Turner doesn’t have the hip or ankle flexibility to do this sort of thing, I just don’t think he’s this sort of athlete or body type, so I doubt whether the ceiling is there to improve in this manner too.

However, as mentioned above, he does have a nice inside move and he can set up tackles to bait them by rushing outside and then hitting them with the inside counter later in the game.

Run Defense

In my notes, I have Turner down as a “decent run defender”.

Turner got moved around a lot on the Houston defensive line (which I will get to later on in the article), which has meant that he has a good amount of snaps in the middle of the line where he’s faced off against bigger guards.

Turner has good length and the workrate to defend the run effectively, however I did note that backside pursuit is pretty hit and miss. Turner doesn’t always show a great deal of interest if the play is over the other side of the field, although at times, he does get involved in this side of the game, so maybe it’s just a case of harnessing his enthusiasm in this regard?

Athletic Profile

I think the RAS tool by @mathbomb is a fantastic tool – Turner scores really high when it comes to his overall athletic profile.

Size is good – I really think that Turner is a few extra pounds of muscle from having a prototypical NFL body at the position for a versatile defensive lineman.

His vertical jump shows and matches the explosion there is there for all to see on the film and the agility drills are absolutely elite! Turner checks all the boxes if your team has some testing thresholds that they need their drafted players to meet.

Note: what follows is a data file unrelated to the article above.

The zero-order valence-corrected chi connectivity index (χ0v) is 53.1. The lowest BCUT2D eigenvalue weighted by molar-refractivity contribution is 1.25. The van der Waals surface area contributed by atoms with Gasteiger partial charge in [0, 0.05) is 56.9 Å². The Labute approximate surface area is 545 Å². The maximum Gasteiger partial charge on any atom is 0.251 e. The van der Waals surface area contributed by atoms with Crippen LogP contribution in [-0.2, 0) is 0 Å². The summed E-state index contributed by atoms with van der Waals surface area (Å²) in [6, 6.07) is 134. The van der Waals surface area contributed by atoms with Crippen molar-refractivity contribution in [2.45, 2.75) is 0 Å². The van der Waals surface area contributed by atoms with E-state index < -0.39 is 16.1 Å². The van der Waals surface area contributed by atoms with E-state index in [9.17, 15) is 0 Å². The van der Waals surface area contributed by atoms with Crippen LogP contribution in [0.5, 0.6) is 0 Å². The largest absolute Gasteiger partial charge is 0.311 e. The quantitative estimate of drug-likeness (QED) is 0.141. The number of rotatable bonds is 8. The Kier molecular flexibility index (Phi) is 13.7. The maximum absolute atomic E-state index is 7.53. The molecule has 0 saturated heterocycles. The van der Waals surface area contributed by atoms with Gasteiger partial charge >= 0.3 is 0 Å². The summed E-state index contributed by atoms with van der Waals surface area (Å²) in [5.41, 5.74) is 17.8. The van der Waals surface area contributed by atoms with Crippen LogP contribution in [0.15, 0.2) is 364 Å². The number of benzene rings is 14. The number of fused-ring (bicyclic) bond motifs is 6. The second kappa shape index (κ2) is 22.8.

Scheme Fit/Versatility

In terms of versatility, Turner has shown a lot, as mentioned previously. He has lined up on the side as a 3-tech, and all the way out to a wide-9. Houston used him as an outside linebacker in the main, with this main role to hunt the opposing QB.

Turner also uses a variety of stances, although I do think he would be best served to use a couple of stances and really refine those, instead of using such diversity in his starting position.

Because of this, Turner would fit in as a hand-in-the-dirt defensive end, or as a stand-up outside linebacker in a defense with an odd front. I think the important thing is to train Turner up in one role rather than ask him to do everything.

Grade: Early-Mid 3rd Round

Payton Turner went straight in at EDGE6 in my rankings with an early-mid 3rd round grade, which is a really high new entry for a player who I’ve only just latched on to late in the process.

I feel like Turner has a sky-high ceiling as a prospect because of some of the traits that I’ve described. I feel like there’s a lot of room to grow and he flashes an awful lot – The highs are really high but conversely there are some holes in his game that are teachable and coachable at the next level.

Turner’s body type and high ceiling should make him valuable because he’s a diamond waiting to be polished and also because this class of edge defenders is… well, not great.

I think Turner will have his name called in the first 50 picks on draft weekend, book it in and keep an eye on this guy over the next couple of years.